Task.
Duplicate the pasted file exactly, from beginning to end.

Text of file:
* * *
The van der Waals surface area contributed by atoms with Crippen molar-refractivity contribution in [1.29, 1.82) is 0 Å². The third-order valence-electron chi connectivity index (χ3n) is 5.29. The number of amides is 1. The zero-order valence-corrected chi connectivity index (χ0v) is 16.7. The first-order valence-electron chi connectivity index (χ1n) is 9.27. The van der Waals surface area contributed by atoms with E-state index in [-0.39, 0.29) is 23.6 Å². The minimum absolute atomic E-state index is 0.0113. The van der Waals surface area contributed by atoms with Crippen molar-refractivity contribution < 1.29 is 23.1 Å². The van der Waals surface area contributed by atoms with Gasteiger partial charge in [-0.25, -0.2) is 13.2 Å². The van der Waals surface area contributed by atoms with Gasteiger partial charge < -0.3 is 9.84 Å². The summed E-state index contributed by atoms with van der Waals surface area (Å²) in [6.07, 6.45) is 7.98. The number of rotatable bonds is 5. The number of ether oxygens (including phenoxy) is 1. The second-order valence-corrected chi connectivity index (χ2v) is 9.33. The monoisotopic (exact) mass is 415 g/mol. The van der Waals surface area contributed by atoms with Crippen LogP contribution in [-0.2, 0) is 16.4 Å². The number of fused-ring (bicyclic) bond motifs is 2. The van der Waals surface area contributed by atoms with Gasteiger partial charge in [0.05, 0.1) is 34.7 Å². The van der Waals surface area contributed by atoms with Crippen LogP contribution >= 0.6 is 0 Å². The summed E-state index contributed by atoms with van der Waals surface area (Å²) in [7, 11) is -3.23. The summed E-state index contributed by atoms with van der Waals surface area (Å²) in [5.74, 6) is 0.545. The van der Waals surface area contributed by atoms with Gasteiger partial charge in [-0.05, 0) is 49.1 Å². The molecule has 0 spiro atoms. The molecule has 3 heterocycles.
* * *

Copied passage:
The van der Waals surface area contributed by atoms with Crippen molar-refractivity contribution in [1.29, 1.82) is 0 Å². The third-order valence-electron chi connectivity index (χ3n) is 5.29. The number of amides is 1. The zero-order valence-corrected chi connectivity index (χ0v) is 16.7. The first-order valence-electron chi connectivity index (χ1n) is 9.27. The van der Waals surface area contributed by atoms with E-state index in [-0.39, 0.29) is 23.6 Å². The minimum absolute atomic E-state index is 0.0113. The van der Waals surface area contributed by atoms with Crippen molar-refractivity contribution < 1.29 is 23.1 Å². The van der Waals surface area contributed by atoms with Gasteiger partial charge in [-0.25, -0.2) is 13.2 Å². The van der Waals surface area contributed by atoms with Gasteiger partial charge < -0.3 is 9.84 Å². The summed E-state index contributed by atoms with van der Waals surface area (Å²) in [6.07, 6.45) is 7.98. The number of rotatable bonds is 5. The number of ether oxygens (including phenoxy) is 1. The second-order valence-corrected chi connectivity index (χ2v) is 9.33. The monoisotopic (exact) mass is 415 g/mol. The van der Waals surface area contributed by atoms with Crippen LogP contribution in [-0.2, 0) is 16.4 Å². The number of fused-ring (bicyclic) bond motifs is 2. The van der Waals surface area contributed by atoms with Gasteiger partial charge in [0.05, 0.1) is 34.7 Å². The van der Waals surface area contributed by atoms with Crippen LogP contribution >= 0.6 is 0 Å². The summed E-state index contributed by atoms with van der Waals surface area (Å²) in [7, 11) is -3.23. The summed E-state index contributed by atoms with van der Waals surface area (Å²) in [5.74, 6) is 0.545. The van der Waals surface area contributed by atoms with Gasteiger partial charge in [-0.05, 0) is 49.1 Å². The molecule has 0 spiro atoms. The molecule has 3 heterocycles.